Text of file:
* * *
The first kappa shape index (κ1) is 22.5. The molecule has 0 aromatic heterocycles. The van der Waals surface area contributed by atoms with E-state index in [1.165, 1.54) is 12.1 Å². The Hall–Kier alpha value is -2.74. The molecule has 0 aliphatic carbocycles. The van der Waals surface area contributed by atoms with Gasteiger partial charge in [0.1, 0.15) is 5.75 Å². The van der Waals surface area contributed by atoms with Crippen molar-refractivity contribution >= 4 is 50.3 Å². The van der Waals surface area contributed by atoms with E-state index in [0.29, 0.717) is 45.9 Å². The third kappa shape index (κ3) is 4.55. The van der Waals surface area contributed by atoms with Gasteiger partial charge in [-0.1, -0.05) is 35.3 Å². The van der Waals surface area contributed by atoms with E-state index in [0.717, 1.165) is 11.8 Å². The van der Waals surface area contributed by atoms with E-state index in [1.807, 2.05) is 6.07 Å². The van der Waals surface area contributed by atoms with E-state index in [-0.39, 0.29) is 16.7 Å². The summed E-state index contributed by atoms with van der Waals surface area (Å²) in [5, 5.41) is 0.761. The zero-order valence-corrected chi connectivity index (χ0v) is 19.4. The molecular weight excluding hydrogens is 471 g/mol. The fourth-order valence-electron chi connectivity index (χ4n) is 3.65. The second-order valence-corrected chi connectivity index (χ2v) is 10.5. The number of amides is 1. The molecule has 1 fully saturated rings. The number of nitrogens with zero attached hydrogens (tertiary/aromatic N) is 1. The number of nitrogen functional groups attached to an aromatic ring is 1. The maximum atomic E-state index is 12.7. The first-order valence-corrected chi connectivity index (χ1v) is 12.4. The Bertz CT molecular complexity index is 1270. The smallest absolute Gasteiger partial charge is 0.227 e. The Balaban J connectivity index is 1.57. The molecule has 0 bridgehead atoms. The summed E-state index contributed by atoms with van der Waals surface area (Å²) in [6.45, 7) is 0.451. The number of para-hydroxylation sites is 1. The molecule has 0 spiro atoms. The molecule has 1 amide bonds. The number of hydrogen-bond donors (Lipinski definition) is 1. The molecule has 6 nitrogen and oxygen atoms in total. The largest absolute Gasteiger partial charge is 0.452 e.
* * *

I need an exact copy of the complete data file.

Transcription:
The first kappa shape index (κ1) is 22.5. The molecule has 0 aromatic heterocycles. The van der Waals surface area contributed by atoms with E-state index in [1.165, 1.54) is 12.1 Å². The Hall–Kier alpha value is -2.74. The molecule has 0 aliphatic carbocycles. The van der Waals surface area contributed by atoms with Gasteiger partial charge in [0.1, 0.15) is 5.75 Å². The van der Waals surface area contributed by atoms with Crippen molar-refractivity contribution >= 4 is 50.3 Å². The van der Waals surface area contributed by atoms with E-state index in [0.29, 0.717) is 45.9 Å². The third kappa shape index (κ3) is 4.55. The van der Waals surface area contributed by atoms with Gasteiger partial charge in [-0.1, -0.05) is 35.3 Å². The van der Waals surface area contributed by atoms with E-state index in [0.717, 1.165) is 11.8 Å². The van der Waals surface area contributed by atoms with E-state index in [1.807, 2.05) is 6.07 Å². The van der Waals surface area contributed by atoms with E-state index in [-0.39, 0.29) is 16.7 Å². The summed E-state index contributed by atoms with van der Waals surface area (Å²) in [5, 5.41) is 0.761. The zero-order valence-corrected chi connectivity index (χ0v) is 19.4. The molecular weight excluding hydrogens is 471 g/mol. The fourth-order valence-electron chi connectivity index (χ4n) is 3.65. The second-order valence-corrected chi connectivity index (χ2v) is 10.5. The number of amides is 1. The molecule has 1 fully saturated rings. The number of nitrogens with zero attached hydrogens (tertiary/aromatic N) is 1. The number of nitrogen functional groups attached to an aromatic ring is 1. The maximum atomic E-state index is 12.7. The first-order valence-corrected chi connectivity index (χ1v) is 12.4. The Bertz CT molecular complexity index is 1270. The smallest absolute Gasteiger partial charge is 0.227 e. The Balaban J connectivity index is 1.57. The molecule has 0 bridgehead atoms. The summed E-state index contributed by atoms with van der Waals surface area (Å²) in [6.45, 7) is 0.451. The number of para-hydroxylation sites is 1. The molecule has 0 spiro atoms. The molecule has 1 amide bonds. The number of hydrogen-bond donors (Lipinski definition) is 1. The molecule has 6 nitrogen and oxygen atoms in total. The largest absolute Gasteiger partial charge is 0.452 e.